Make a bureau on a budget
May 2, 2008
These days, the most affordable new desks run somewhere between $100 to $200 even at discount outlets and big box stores, but Park City resident Kaitlin McHugh found a more affordable version. Instead, borrowing the old adage, one man’s trash became her treasure.
In need of a space to work, McHugh eyed the goods at Recycle Utah, zeroed-in on a discarded hollow-core door and claimed it as the surface for her desk.
"I try to do everything I can possibly do on a budget and with reclaimed materials, so, I was just thinking of a level, hard surface I could find reclaimed that had some structural value," she explains. "And what I thought was also great about the door was that it doesn’t have the bulk of a lot of office desks you might find at a store."
Made of light wood, the door has an open circle for a doorknob that McHugh used to sink wires from her laptop down to the wall socket.
In addition to the door, she purchased a metal shelf to use as a magnet board for bulletins and invitations, as well as extra wood scraps to construct the legs on one side. Total price tag: $4.
For the other side, McHugh scoured for-sale listings on Craigslist.org. She found a man in Draper, Utah, moving office supplies out of his house. The two-drawer filing cabinet determined the height of the desk. Total price tag: $35.
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McHugh estimates the total investment amounted to less than $60, gas used for transportation and Home Depot screws included.
"It’s nice to buy something for a few dollars that’s probably headed to the landfill," she says. "It works for me because I don’t mind having second-hand stuff. I prefer it, actually. There’s no guilt associated with it: you saved money, and I actually like that it looks industrial, that you can see the components. Plus, you save money, you use something that was going to be wasted and it’s totally functional."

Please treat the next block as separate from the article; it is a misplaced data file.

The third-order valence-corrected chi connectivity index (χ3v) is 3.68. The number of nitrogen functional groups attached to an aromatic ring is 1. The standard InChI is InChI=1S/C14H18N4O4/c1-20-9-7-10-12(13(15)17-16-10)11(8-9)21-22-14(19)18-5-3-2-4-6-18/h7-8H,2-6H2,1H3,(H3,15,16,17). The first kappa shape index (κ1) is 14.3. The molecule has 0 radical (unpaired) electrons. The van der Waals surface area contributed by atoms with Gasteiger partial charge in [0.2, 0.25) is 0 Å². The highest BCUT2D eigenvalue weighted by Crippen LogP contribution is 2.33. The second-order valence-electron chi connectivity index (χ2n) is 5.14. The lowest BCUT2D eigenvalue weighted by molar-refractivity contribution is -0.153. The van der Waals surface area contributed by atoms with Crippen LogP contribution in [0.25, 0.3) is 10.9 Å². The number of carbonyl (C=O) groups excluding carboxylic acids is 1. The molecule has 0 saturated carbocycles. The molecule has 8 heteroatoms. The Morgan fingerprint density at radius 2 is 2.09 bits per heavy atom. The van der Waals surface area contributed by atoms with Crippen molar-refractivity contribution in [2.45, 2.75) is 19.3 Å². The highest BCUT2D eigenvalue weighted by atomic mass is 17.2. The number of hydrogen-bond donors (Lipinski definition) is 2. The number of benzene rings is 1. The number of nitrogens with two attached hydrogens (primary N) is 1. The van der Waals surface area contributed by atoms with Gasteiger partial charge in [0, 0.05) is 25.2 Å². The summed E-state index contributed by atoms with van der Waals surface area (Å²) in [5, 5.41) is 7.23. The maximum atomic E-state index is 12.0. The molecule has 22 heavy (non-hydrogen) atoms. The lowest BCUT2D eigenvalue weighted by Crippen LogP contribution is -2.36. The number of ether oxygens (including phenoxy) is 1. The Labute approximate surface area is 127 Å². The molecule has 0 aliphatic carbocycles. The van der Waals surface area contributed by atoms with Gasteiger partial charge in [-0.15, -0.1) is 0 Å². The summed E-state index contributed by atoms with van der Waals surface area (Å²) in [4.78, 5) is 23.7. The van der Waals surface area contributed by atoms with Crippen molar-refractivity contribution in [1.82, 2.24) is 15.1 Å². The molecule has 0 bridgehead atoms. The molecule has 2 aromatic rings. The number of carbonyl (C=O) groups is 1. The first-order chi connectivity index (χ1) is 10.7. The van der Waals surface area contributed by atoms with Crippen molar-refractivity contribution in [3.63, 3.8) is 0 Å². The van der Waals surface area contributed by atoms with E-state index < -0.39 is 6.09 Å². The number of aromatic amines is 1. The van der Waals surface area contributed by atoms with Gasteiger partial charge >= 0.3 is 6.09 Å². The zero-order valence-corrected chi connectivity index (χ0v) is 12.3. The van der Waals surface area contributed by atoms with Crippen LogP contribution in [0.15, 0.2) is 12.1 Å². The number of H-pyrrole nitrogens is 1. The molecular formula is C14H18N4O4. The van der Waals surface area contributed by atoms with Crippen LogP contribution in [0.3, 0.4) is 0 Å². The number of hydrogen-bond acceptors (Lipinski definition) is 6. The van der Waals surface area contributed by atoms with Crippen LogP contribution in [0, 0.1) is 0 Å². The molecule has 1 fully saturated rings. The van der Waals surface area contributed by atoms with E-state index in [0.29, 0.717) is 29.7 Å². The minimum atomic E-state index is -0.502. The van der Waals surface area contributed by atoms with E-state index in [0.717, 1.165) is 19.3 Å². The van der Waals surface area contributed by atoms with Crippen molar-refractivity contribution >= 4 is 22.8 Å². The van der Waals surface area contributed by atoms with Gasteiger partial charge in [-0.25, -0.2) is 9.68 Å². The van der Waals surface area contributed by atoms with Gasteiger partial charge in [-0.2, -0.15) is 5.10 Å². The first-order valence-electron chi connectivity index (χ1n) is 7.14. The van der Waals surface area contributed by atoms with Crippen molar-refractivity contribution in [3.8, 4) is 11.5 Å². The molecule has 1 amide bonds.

Alex Fuller, came up with a similar solution for her home office in Heber City. Instead of constructing legs out of wood, however, Fuller used two cabinets of equal height, one she owned, another she purchased at Ikea, as supports for the door. She also used Velcro between the door and the cabinets, instead of bothering with screws. "I’m only moderately handy," she concedes.
She found the door when a neighbor was remodeling. Total price: $45.
An avid re-user like McHugh, Fuller’s house is peppered with projects that re-appropriate found objects for practical and decorative home use. Downstairs in her living room, she uses a mid-20th century map she purchased at the Heber City store Tumbleweeds- one that likely once hung by a chalkboard in an elementary school classroom — as a window shade, the outdoor light illuminating the blue of the Pacific and Atlantic Oceans. Even the lamp on her office desk is comprised of parts with a former purpose and history. Though the bulb and shade are standard, the base is made out of an orange oxygen bottle. "My friend Dave made it for me as a gift after climbing Mt. Everest," Fuller smiles. "It definitely fits."
Find reclaimed parts: To assemble furniture on a budget, and to help minimize landfill waste, odds and ends can be found locally. Here are some smart places to look:
600 W 100 S.
Heber City, UT
Phone number: (435) 657-0373
2. Recycle Utah
1951 Woodbine Way
Park City, UT
Phone number: (435) 649-9698
3. The Christian Center of Park City
1100 Iron Horse Dr.
Park City, UT